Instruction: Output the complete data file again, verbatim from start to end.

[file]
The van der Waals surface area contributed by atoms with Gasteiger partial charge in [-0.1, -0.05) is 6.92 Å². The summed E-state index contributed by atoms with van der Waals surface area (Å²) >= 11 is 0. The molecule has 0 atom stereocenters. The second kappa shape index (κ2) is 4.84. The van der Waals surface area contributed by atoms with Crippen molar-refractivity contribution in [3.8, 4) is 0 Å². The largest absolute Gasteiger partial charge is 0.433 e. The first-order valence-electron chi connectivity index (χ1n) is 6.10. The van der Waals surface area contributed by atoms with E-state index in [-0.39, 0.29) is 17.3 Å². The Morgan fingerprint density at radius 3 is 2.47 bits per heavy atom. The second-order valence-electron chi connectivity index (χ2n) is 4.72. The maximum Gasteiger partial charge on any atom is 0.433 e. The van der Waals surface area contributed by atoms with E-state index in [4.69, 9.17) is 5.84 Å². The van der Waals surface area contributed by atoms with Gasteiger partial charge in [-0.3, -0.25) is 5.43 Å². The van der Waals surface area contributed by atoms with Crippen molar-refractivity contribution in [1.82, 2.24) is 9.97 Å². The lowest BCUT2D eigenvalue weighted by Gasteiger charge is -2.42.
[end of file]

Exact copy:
The van der Waals surface area contributed by atoms with Gasteiger partial charge in [-0.1, -0.05) is 6.92 Å². The summed E-state index contributed by atoms with van der Waals surface area (Å²) >= 11 is 0. The molecule has 0 atom stereocenters. The second kappa shape index (κ2) is 4.84. The van der Waals surface area contributed by atoms with Crippen molar-refractivity contribution in [3.8, 4) is 0 Å². The largest absolute Gasteiger partial charge is 0.433 e. The first-order valence-electron chi connectivity index (χ1n) is 6.10. The van der Waals surface area contributed by atoms with E-state index in [-0.39, 0.29) is 17.3 Å². The Morgan fingerprint density at radius 3 is 2.47 bits per heavy atom. The second-order valence-electron chi connectivity index (χ2n) is 4.72. The maximum Gasteiger partial charge on any atom is 0.433 e. The van der Waals surface area contributed by atoms with E-state index in [4.69, 9.17) is 5.84 Å². The van der Waals surface area contributed by atoms with Gasteiger partial charge in [-0.3, -0.25) is 5.43 Å². The van der Waals surface area contributed by atoms with Crippen molar-refractivity contribution in [1.82, 2.24) is 9.97 Å². The lowest BCUT2D eigenvalue weighted by Gasteiger charge is -2.42.